“The Curragh was an open plain, so humans have done nothing to destroy the Curragh in the last hundred years, and horses won’t either, and that’s why we have to keep it such an amenity,” says John Oxx’s neighbour, the Gaelic football player-turned-trainer Willie McCreery.
“You come back here in the afternoon and there are lots of people walking dogs, there are families out playing. It’s a great amenity for everyone. We are just lucky we get to use it in the mornings. Horses love open spaces–and I’ve never heard of a sheep attacking a horse yet, you know.”
Pat Smullen won nine championships in the saddle but his association with the Curragh began way before his days as one of Ireland’s top jockeys. For more than 20 years he has been an almost daily fixture at Dermot Weld’s Rosewell House, the largest stable in the training area.
“I’ve always loved the mornings the most,” he says. “The buzz that I always got was trying to find a really good horse and that has never left me.”
As the rider of the Aga Khan’s 2016 G1 Epsom Derby and G1 Irish Derby winner Harzand among a host of decent horses from the Weld stable, Smullen knows more than most about doing just that. And it is one of his former equine partners, Moyglare Stud’s G1 Prince of Wales’s S. winner Free Eagle, whose name has been used to mark Bucher Haefner’s contribution to the improvements to the Curragh’s training grounds as the title of the new all-weather gallop, which runs alongside the well-used ‘Old Vic’ woodchip gallop.
These training grounds are steeped in history, and now with this new development and refurbishment of all the gallops that are here, we have a world-class facility.” –Pat Smullen
“There’s such a variety of gallops, which I think is a huge advantage of training horses here,” Smullen says. “With the Old Vic and now the Free Eagle, there’s an incline on both gallops which is not too severe but is a gradual pull for nine furlongs. It makes horses work so you can get work into them without having to overexert them, which reduces the risk of injury.”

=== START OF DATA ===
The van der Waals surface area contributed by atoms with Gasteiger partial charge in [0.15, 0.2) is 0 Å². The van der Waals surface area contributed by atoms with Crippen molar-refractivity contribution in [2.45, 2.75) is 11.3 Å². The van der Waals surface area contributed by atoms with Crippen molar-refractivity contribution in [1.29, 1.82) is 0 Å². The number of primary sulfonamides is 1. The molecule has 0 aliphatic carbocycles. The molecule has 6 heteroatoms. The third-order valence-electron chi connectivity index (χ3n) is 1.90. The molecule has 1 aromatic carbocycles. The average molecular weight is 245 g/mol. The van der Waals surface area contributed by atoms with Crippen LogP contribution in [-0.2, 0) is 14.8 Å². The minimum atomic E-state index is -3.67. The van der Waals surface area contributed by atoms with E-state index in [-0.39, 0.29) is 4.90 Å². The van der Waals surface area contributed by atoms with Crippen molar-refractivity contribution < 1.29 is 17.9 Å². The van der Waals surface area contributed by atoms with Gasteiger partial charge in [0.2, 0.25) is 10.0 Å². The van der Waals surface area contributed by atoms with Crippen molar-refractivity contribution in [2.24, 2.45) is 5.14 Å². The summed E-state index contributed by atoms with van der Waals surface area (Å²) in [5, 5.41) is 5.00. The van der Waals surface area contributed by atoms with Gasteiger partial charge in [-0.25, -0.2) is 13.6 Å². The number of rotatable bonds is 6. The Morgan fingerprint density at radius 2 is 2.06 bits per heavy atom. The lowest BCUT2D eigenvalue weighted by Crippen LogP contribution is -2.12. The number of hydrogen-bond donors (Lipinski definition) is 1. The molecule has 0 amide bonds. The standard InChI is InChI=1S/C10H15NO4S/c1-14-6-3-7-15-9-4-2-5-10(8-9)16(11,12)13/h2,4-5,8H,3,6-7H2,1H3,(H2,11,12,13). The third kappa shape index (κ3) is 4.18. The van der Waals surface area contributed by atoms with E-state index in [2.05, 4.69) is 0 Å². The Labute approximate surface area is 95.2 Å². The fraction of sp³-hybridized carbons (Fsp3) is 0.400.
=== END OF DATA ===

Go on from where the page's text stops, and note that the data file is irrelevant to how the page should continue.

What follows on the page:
Across the 1,500 acres specifically designated for the training grounds, the all-weather surfaces have doubtless been an invaluable addition in recent years, but the 70 miles of grass gallops and 12 miles of peat gallops are still regarded by many to be the Curragh’s crown jewels.
Smullen continues, “We have some of the best grass gallops on Walsh’s Hill, which covers almost a mile and a half. There have been plenty of good horses trained on there who have gone on to win Derbys, Arcs and Melbourne Cups. These training grounds are steeped in history, and now with this new development and refurbishment of all the gallops that are here, we have a world-class facility.”
World-class racing is what will be on show during Longines Irish Champions Weekend, and come Sunday, those in the grandstand at The Curragh won’t have to look too far beyond the racecourse to see where a significant number of champions have been made every morning for hundreds of years. Long may that continue.